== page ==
Student Perspective: Torqata Reinvent the Wheel Hackathon
Posted in News Story
by Daniel Cisek, Brian Li, and Rui Qiu
Why Hackathons Are an Important Experience For Students
Participating in a Hackathon is an important milestone in any data scientist’s journey. Hackathons provide an exciting opportunity to take the skills and techniques you’ve learned and apply them to solving a challenging business problem for a company. Usually, these events run for 24 hours, bringing together data science teams from across the country to compete to develop the most effective model or solution. Our team, composed of Rui Qiu (GU), Daniel Cisek (GU), Brian Li (GU), and Keerthana Yelchuri (University of South Florida), was chosen to take part in Torqata’s Reinvent The Wheel Hackathon. This hackathon focused on the automotive aftermarket industry and optimizing aspects of its supply chain. Given the sheer quantity of car tires used in the United States, even slightly improving how they are stored and distributed has the potential to save distributors huge amounts of money and result in a more environmentally-friendly, sustainable practice.
Hackathons are notable for many reasons, but one reason that consistently stands out is the opportunity to test your skills against a real-world problem. Hackathons are usually focused on solving a real business problem for an organization. As students, we’re used to seeing the same data sets over and over – Iris, Titanic, Boston Housing, etc. Hackathons allow you to use real-world data from the company, exposing you to the challenges often faced with using actual data and giving you invaluable experience to draw on when applying for jobs. For Reinvent the Wheel, we had the opportunity to access specific kinds of data that we’d otherwise never have gotten access to. Luckily, our program (Georgetown DSAN) has done a good job of exposing us to all sorts of data, so we didn’t feel nervous working with a dataset we’ve never seen before.
The Adventure Begins
The journey started at Dulles International Airport, as we all readied ourselves for the competition, swapping stories, ideas, and hopes for what the next few days might hold. One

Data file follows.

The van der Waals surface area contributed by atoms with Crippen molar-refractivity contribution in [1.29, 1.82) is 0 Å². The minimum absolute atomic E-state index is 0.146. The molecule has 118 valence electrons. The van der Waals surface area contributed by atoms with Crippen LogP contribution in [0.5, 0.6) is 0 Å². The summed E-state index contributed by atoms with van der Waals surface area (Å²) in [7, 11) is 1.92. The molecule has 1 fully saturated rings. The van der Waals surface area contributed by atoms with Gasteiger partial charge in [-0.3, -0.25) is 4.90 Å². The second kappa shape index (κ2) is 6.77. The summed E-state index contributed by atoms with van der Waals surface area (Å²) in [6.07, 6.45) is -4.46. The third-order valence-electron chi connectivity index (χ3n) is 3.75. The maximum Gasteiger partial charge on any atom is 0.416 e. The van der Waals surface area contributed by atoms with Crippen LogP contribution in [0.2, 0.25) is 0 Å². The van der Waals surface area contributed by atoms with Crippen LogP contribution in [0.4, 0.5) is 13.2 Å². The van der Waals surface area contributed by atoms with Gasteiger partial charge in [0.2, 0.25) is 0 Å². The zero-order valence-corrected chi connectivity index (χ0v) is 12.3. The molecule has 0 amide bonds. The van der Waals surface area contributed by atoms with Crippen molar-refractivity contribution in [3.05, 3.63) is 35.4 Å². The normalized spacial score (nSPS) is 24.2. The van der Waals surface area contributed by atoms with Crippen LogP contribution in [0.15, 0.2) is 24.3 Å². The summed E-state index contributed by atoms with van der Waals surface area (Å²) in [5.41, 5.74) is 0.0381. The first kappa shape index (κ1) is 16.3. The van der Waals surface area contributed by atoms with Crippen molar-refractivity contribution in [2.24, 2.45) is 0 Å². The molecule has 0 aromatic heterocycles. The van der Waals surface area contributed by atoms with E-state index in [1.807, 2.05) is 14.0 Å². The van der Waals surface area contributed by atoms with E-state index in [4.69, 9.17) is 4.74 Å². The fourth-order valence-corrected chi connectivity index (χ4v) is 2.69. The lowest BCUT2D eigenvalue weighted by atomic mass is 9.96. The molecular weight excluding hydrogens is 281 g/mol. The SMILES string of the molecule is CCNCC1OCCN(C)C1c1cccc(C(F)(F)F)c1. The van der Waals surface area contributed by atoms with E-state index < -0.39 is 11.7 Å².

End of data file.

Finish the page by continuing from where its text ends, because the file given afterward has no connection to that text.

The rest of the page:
of the hardest parts of a hackathon is the uncertainty – although sometimes you’ll be given a heads-up about what problem you’ll be asked to tackle, you rarely get specifics. In a sense, this does level the playing field, as teams show up with the same chance to excel in the competition.
After a quick flight down to Charlotte, North Carolina, we were greeted with an overview of the competition, which provided background on the company itself, its mission, and how data science supports its day-to-day operations. The excitement throughout the room was palpable as teams from across the United States got ready to jump into this challenge.
At 4 PM, the gong struck, and the 24 hours were underway. We jumped into the challenge with open arms and tackled our first challenge, which broadly focused on forecasting. We explored several potential model options to solve this problem, eventually settling on a solution that put us (temporarily) on the leaderboard.
One of the best things about this Hackathon was its ability to provide a larger and more encompassing experience around the hackathon as a whole. Between coding sessions, we made sure to take breaks and get some of the seemingly endless complimentary snacks and drinks that were provided. These breaks also gave us time to meet sponsors, get free giveaways, and take part in activities and events put on during the night. These supplemental experiences illustrated Torqata’s dedication to not only having students tackle these problems, but creating an environment where we all could learn, grow, and network.
The second problem proved much more difficult for our team, as it involved solving a complex optimization problem. Although all of us were excited to solve this problem after fielding a solution for the first problem, it was challenging to stay focused and sharp as the clock hit 3 am!
How to Navigate a Successful Hackathon
One of the key things to remember is to prioritize your tasks. Identify the most important tasks that need to be completed, and focus on those first. In our case Task One contributed more to the final grading, thus we decided to tackle it first.
It’s also important to take regular breaks. Hackathons can be intense, and it’s easy to burn out if you don’t take care of yourself. Make sure to take a few minutes every hour or so to stretch, grab a drink, or just take a break from the screen. This will help you stay focused and energized throughout the hackathon.
You need to also be sure to communicate with your team. Discuss how you will divide up the tasks and make sure everyone is on the same page. This will prevent duplication of effort and ensure that you are all working towards the same goal.
Lastly, Hackathons are about having fun, learning new techniques, and exploring new areas. Optimizing our time like the data scientists we are, and still sleep-deprived, we decided to explore Charlotte and see what the city has to offer and stumbled upon Camp North End, an outdoor arts district containing many studios and murals which served as the perfect ending to an already ideal weekend!
We’d like to thank Torqata and American Tire Distributors(ATD) for hosting us and for the opportunity to compete. We would also like to thank Georgetown DSAN for teaching us the skills necessary to take part in this event. A big shout out to Dr. Padalkar for his mentorship and advice while we prepared for the event, as his perspective on supply chain optimization was invaluable to us.